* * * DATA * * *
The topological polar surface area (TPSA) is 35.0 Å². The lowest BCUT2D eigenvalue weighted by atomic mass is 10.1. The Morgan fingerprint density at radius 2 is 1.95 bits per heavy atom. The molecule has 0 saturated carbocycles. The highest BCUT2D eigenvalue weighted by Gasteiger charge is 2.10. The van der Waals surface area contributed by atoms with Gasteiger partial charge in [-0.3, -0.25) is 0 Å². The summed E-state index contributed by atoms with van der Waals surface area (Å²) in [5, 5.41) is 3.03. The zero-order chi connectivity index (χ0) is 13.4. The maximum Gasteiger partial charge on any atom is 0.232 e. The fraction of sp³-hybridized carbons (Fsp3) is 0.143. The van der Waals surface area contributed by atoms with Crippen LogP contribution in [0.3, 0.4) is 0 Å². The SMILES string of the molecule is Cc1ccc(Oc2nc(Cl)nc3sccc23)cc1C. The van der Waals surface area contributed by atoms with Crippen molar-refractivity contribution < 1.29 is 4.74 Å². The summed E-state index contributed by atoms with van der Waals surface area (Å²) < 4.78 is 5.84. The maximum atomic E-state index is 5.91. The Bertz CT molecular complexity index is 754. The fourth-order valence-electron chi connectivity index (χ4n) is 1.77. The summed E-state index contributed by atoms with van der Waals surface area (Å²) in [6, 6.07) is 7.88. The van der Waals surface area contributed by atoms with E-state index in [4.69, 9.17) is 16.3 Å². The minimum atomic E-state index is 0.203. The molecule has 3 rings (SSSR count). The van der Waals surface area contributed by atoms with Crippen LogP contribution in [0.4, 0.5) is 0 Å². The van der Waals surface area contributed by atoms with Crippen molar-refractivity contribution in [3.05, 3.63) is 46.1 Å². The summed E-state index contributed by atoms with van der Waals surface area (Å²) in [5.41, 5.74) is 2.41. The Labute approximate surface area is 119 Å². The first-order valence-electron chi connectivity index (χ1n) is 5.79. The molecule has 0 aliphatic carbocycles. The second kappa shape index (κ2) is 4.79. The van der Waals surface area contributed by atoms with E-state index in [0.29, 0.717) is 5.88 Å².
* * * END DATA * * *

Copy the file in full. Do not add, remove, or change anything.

The topological polar surface area (TPSA) is 35.0 Å². The lowest BCUT2D eigenvalue weighted by atomic mass is 10.1. The Morgan fingerprint density at radius 2 is 1.95 bits per heavy atom. The molecule has 0 saturated carbocycles. The highest BCUT2D eigenvalue weighted by Gasteiger charge is 2.10. The van der Waals surface area contributed by atoms with Gasteiger partial charge in [-0.3, -0.25) is 0 Å². The summed E-state index contributed by atoms with van der Waals surface area (Å²) in [5, 5.41) is 3.03. The zero-order chi connectivity index (χ0) is 13.4. The maximum Gasteiger partial charge on any atom is 0.232 e. The fraction of sp³-hybridized carbons (Fsp3) is 0.143. The van der Waals surface area contributed by atoms with Crippen LogP contribution in [0.3, 0.4) is 0 Å². The SMILES string of the molecule is Cc1ccc(Oc2nc(Cl)nc3sccc23)cc1C. The van der Waals surface area contributed by atoms with Crippen molar-refractivity contribution < 1.29 is 4.74 Å². The summed E-state index contributed by atoms with van der Waals surface area (Å²) < 4.78 is 5.84. The maximum atomic E-state index is 5.91. The Bertz CT molecular complexity index is 754. The fourth-order valence-electron chi connectivity index (χ4n) is 1.77. The summed E-state index contributed by atoms with van der Waals surface area (Å²) in [6, 6.07) is 7.88. The van der Waals surface area contributed by atoms with E-state index in [4.69, 9.17) is 16.3 Å². The minimum atomic E-state index is 0.203. The molecule has 3 rings (SSSR count). The van der Waals surface area contributed by atoms with Crippen LogP contribution in [0.4, 0.5) is 0 Å². The van der Waals surface area contributed by atoms with Crippen molar-refractivity contribution in [3.05, 3.63) is 46.1 Å². The summed E-state index contributed by atoms with van der Waals surface area (Å²) in [5.41, 5.74) is 2.41. The Labute approximate surface area is 119 Å². The first-order valence-electron chi connectivity index (χ1n) is 5.79. The molecule has 0 aliphatic carbocycles. The second kappa shape index (κ2) is 4.79. The van der Waals surface area contributed by atoms with E-state index in [0.29, 0.717) is 5.88 Å².